Fruit of the Beautiful Tree
“This is a good year for etrogs,” said Levi Zagelbaum, a wholesaler who is president of the Esrog Headquarters Inc. in New York. Despite the fact that the fruit was picked especially early in the season in Israel, in observance of shmitta (the biblical commandment to let soil lie fallow every seventh year), Zagelbaum has high hopes that the green etrogs will ripen in time for Sukkot and help him recoup his investment. Most of Zagelbaum’s stock of several thousand is imported from the Holy Land. Each piece of fruit, together with a lulav made from palm frond, myrtle and willow, will be sold for an average of $50, with the most expensive going for $120.
That may seem expensive for a fruit that to most people is an inedible, elongated, bumpy lemon, but growing and selling etrogs is a complicated process, and very few, if any, have found that dealing in etrogs is a way to get rich.
“It’s not an easy business,” Zagelbaum said in a phone interview. “I’m so nervous and tense that I haven’t slept for nights. I can find an etrog that I think is perfect, and someone will send it back to me because he doesn’t think so. And then I might sell it for a lot of money to someone else who thinks it’s beautiful. It’s all in the eye of the beholder.”
Etrogs, or citrons, are much like diamonds, which to the non-professional eye may look very similar but are graded and priced according to quality of cut, clarity and color. Similarly, etrogs fluctuate widely in value, according to criteria that are mysterious to the uninitiated. And to be considered kosher in fulfillment of the Sukkot blessing, etrogs are subject to many laws.
The Bible calls the etrog the “fruit of the beautiful tree.” But what determines beauty? Most agree that a beautiful etrog should be shaped like a tower, with a wider bottom and a narrower top. By Jewish law, it should have bumps but no blemishes and no bruises or black spots, and the peel should not be punctured. If it has a pitom, or knobby extension, it must be attached. (If, by chance, the pitom falls off, the etrog is no longer kosher.) The etrog should be larger than a walnut and not withered, and it should not come from a branch that has been grafted on another kind of citrus tree.
But from there, it’s a matter of personal taste. Some prefer the Temani, or Yemenite, variety, which is imported by Yemenite Jews and tends to be larger and drier. Then there is the Chazon Ish (or Lefkowitz), which is shaped like an egg, and the Braverman strain, which has a bumpy exterior. Another type, the Kivilevitz, is a sub-strain of the Braverman. Some like etrogs that are narrow in the center, commonly referred to as “belted” etrogs.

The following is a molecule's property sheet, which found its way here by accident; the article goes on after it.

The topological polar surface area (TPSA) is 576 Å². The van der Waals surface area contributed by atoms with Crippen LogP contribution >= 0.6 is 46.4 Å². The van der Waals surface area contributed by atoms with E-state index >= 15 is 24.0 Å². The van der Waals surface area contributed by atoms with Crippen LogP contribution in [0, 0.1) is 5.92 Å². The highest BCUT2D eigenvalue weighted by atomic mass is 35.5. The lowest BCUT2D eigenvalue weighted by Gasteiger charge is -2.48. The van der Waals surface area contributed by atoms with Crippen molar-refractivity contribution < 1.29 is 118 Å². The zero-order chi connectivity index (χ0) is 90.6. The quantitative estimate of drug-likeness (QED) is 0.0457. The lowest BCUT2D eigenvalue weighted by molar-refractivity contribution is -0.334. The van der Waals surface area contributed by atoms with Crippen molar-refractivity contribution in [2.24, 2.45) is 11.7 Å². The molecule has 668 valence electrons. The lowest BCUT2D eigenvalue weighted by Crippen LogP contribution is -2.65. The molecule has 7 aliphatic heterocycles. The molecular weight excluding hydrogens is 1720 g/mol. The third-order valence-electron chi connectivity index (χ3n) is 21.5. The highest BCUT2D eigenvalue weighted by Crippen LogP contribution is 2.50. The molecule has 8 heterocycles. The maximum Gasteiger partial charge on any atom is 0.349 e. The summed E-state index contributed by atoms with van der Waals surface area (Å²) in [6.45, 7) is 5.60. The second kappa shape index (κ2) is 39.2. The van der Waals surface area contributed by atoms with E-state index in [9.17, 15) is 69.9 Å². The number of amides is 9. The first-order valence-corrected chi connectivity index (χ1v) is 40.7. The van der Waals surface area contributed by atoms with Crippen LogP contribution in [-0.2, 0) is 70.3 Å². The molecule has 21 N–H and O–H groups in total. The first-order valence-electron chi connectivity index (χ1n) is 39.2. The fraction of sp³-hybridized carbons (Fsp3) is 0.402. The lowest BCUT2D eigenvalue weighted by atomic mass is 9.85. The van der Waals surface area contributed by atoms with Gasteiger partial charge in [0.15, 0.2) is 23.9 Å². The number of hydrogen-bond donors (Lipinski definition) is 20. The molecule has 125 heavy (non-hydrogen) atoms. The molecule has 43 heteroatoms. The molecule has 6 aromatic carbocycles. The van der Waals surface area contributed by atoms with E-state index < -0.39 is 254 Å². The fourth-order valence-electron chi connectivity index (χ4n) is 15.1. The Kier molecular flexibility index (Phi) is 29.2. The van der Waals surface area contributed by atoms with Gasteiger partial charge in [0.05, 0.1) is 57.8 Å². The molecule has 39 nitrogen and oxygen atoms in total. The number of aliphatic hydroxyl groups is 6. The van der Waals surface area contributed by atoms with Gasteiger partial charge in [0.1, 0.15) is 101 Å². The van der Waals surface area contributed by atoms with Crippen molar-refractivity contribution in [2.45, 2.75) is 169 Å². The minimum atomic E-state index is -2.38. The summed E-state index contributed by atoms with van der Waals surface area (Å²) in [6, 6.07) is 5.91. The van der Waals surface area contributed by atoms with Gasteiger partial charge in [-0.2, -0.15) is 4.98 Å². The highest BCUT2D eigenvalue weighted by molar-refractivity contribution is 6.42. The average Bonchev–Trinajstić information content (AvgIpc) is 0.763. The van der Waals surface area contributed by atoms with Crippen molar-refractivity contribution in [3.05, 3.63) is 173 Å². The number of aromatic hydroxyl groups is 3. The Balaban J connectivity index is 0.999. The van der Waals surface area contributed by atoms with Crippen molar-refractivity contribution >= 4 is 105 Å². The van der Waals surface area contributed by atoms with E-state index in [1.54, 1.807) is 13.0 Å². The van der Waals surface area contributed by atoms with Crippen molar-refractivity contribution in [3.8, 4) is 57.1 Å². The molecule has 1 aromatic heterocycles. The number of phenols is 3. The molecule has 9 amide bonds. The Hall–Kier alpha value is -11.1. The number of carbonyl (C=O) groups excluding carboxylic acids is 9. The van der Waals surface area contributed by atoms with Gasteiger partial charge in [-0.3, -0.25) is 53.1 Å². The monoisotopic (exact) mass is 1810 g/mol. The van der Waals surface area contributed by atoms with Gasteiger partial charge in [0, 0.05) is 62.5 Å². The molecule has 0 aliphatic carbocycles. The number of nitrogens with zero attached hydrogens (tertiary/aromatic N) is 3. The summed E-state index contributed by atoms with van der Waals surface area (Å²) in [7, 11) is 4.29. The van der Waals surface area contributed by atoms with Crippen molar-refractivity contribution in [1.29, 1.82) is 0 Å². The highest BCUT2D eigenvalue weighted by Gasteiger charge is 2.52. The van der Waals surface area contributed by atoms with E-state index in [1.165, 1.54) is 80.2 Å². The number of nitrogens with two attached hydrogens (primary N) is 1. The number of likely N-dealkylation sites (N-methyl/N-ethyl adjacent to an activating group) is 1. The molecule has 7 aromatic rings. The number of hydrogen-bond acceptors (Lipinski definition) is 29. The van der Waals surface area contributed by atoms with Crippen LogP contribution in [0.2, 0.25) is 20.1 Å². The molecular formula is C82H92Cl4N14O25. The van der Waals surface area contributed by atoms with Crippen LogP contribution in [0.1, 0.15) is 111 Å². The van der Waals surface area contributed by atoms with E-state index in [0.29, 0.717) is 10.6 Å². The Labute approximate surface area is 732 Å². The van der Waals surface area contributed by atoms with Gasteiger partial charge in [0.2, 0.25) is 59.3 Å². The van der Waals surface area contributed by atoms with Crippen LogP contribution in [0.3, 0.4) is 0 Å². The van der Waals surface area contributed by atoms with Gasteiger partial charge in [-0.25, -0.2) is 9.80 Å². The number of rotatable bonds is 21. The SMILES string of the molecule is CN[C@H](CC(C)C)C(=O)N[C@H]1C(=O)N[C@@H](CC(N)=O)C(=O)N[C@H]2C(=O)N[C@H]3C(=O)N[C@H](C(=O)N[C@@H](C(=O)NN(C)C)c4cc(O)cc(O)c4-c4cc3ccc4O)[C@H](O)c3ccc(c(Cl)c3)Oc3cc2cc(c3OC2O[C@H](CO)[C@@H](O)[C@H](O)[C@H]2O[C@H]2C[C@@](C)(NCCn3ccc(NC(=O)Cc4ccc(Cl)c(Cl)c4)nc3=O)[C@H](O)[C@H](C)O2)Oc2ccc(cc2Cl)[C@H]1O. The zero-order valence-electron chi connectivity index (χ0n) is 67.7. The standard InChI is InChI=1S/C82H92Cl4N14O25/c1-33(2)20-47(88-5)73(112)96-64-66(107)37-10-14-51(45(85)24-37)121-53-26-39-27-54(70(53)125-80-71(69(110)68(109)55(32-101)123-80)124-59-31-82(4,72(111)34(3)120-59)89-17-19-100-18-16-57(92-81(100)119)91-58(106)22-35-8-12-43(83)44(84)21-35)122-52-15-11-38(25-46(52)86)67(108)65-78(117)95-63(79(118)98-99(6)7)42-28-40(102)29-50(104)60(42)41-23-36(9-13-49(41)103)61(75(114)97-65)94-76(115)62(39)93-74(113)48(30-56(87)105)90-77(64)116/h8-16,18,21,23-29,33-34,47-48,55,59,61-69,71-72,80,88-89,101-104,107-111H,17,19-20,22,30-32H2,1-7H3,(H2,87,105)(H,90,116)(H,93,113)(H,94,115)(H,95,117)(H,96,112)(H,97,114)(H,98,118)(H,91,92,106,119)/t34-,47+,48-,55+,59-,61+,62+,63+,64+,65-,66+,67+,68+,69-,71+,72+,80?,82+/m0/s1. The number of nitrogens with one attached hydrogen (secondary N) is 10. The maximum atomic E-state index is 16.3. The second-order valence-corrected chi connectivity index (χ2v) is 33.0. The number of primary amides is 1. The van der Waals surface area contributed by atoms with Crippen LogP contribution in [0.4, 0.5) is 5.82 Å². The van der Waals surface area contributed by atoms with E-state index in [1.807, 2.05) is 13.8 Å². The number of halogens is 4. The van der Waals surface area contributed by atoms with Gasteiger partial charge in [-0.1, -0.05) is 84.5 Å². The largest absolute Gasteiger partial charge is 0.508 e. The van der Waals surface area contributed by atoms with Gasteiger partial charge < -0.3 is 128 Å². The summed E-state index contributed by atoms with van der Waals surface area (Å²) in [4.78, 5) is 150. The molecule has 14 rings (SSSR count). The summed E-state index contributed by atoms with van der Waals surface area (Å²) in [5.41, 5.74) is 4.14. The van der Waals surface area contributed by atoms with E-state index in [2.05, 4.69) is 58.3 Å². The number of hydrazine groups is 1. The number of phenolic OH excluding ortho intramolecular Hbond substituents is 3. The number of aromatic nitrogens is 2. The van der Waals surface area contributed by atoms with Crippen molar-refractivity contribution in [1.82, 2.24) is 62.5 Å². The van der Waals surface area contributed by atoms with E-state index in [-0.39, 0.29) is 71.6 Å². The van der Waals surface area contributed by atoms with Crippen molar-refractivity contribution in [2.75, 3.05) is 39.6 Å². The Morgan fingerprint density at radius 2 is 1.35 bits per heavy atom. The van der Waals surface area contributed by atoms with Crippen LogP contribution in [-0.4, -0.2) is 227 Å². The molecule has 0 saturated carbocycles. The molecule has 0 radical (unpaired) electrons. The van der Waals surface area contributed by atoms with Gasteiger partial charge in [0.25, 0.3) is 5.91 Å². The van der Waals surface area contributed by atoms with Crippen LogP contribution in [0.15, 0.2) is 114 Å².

The Chabad-Lubavitch prefer the Yanover variety from Calabria, in southern Italy, though a strain of this one is grown in Israel, too. (The name Yanover comes from the Yiddish word for Genoa. The city was once a transit point for etrogs, which were shipped from there to locations around the world.) And many Sephardim believe that etrogs from Morocco, with their characteristic pointed end, are the ultimate in beauty.
Zagelbaum himself prefers an etrog that is straight and bumpy.
The beauty will determine the price of the etrog, which can range from $10 to well over $100, but this is not the only difficulty that people in the business face. Growing etrogs is not easy. It takes at least four years to get a usable crop, and the etrog is the most susceptible of all citrus fruits to frostbite and insects. Yet too much insecticide may leave blemishes.
Despite the difficulties in bringing the fruit to market and the resulting high price, few people begrudge the cost. For those who wave the carefully chosen, fragrant etrog in their sukkah, it is truly the most beautiful of fruits. Carol Novis, from Canada, has been living in Israel for over 30 years. She is a former writer and editor with the Jerusalem Post and now teaches editing at Beit Berl College.